Whether you think of Joan Collins as aquatic cat-fighter Alexis Carrington on Dynasty or as the first film femme fatal to be murdered by a psychotic Santa in the 1972 horror classic Tales from the Crypt, the Hollywood icon reveals in a new interview that her life off-screen was more harrowing than anything on TV.
In a remarkably candid episode of The Originals podcast, Collins tells host Andrew Goldman that her first date with British actor Maxwell Reed ended in sexual assault. At 18, she already had a girlhood crush on a then-32-year-old Reed—and kept a scrapbook of his press clippings—but shortly after they were introduced at a London nightclub in 1951, she got a glimpse at who he really was.
“He came to pick me up in an amazing powder blue Buick, which was an American car, which you did not see around in those days,” Collins recalls. After telling her they were going to a country club, Maxwell instead drove her to his house in Hanover Square, where she says things immediately got weird.
“He said, ‘I’m going to take a shower,’ which I thought was very curious. And he said, ‘Take a look at this book. What do you want to drink?’ So I said, ‘I’ll have a rum and Coke,’ which is what I drank in those days. He gave me the rum and Coke, he gave me this book, which was full of the most explicit, sexually explicit, pictures that I’d ever seen. And the next thing I know, I was on the sofa in his sitting room and he had raped me, and I hadn’t known anything about it because he had drugged me.”
Collins says she felt ashamed and never told the authorities or her parents.
“They would probably say, ‘Well, why did you go up to his room? Why did you sit there when he said he was going to take a shower? Why did you look at this book with these dirty pictures?’ I didn’t even think about that. I wanted to wipe the whole thing off my mind,” Collins says, adding, “You didn’t go to the authorities then if you were raped. It would have been… I would have been on the front pages of all the newspapers, being this new, young actress, who was getting lots of publicity. My father would have gone berserk, absolutely berserk.”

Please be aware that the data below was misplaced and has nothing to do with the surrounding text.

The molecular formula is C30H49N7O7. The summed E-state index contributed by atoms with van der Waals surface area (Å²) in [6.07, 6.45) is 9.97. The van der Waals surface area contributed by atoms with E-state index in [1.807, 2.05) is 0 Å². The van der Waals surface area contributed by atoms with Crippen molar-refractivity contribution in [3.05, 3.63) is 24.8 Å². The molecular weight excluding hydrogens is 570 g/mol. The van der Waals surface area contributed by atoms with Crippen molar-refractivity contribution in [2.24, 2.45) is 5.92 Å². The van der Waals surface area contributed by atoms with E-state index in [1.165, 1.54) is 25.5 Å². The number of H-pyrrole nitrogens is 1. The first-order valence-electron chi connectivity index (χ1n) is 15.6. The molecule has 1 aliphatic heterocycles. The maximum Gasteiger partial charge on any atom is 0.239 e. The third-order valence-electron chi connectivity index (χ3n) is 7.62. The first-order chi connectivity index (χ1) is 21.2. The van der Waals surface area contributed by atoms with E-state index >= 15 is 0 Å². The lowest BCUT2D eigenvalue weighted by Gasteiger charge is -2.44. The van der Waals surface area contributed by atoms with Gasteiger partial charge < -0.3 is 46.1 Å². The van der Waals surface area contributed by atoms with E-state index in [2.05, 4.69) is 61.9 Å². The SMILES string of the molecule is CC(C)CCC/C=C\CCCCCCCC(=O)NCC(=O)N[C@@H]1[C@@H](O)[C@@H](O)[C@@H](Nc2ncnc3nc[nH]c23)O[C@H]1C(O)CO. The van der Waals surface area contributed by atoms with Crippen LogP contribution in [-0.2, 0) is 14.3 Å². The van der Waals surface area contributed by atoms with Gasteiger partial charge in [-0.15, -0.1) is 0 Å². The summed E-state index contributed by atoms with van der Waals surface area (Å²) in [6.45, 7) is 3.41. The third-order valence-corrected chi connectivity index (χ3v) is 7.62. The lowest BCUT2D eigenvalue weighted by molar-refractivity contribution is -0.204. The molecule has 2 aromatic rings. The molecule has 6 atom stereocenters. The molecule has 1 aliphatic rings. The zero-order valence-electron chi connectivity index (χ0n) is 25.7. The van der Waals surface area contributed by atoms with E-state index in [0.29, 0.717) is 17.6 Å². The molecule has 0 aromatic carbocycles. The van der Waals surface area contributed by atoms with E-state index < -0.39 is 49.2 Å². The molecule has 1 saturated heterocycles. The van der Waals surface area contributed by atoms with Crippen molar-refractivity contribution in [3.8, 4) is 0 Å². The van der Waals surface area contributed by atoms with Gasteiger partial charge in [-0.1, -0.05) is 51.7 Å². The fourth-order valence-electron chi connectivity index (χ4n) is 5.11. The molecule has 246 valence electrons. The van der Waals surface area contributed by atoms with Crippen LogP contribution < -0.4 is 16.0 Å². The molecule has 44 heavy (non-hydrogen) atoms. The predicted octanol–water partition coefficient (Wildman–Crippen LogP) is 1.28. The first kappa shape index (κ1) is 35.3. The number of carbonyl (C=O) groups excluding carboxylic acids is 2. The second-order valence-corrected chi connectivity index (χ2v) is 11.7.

Yet, Collins went on to marry Reed, explaining, that he apologized and “became very kind and loving and generous and a lot of fun. He was, I hate to say this, I mean, but he was fun. He was very amusing. And we had a group of friends who were very amusing, and being able to laugh with somebody has always been something that I find very appealing.”
They separated after just a year and a half, Collins says, but there was always one vile man or another trying to take her to bed, especially some Hollywood power brokers who dangled the part of a lifetime in front of her.
Collins claims that when Cleopatra was being cast, 20th Century Fox chairman Spyros Skouras and Fox studio head Darryl Zanuck both offered her the lead in return for sex—as did Fox production head Buddy Adler and Cleopatra producer Walter Wanger.
Skouras took the direct approach. “He basically put it in very plain terms: You sleep with me and…” The others, meanwhile, tried a softer sell, telling Collins, “You’ve got to be nice to us, we really want you to get this role, but there’s a lot of people in contention.”
Despite knowing what the role could do for her career, Collins says, “I wasn’t nice to them… I never, ever went on the casting couch. Never.”
Of course, not every man Collins met in those days was an old sleaze. Warren Beatty, to whom she was briefly engaged, still had pimples when they first crossed paths.
“He had told me he was 21, and he was trying to get a role in [Splendor in the Grass] the Elia Kazan film with Natalie Wood,” Collins remembers. “He was in Dobie Gillis on television, and he’d done some theater work. And it was when I saw his passport, not his passport, his driving license one day, that he had left out on the table, and I looked at it and I said, ‘You’re not 21. You’re 22. Why did you lie to me?’ He said, ‘Oh,’ and then he stumbled as he said, ‘Oh, well there’s just so much competition. There’s just so many actors today, so the younger you are, the better. So I thought that being younger would help.’”
Even though Beatty was still an unknown kid at the time, Collins saw that he had what it takes to make it in pictures.
“I sensed, yes, definitely, lots of ambition,” she says. “I introduced him to a lot of the people that he became very friendly with. Charlie Feldman, John Foreman, Stan Camin… I always felt that he did something that I had never been able to do. He was a brilliant, brilliant networker.”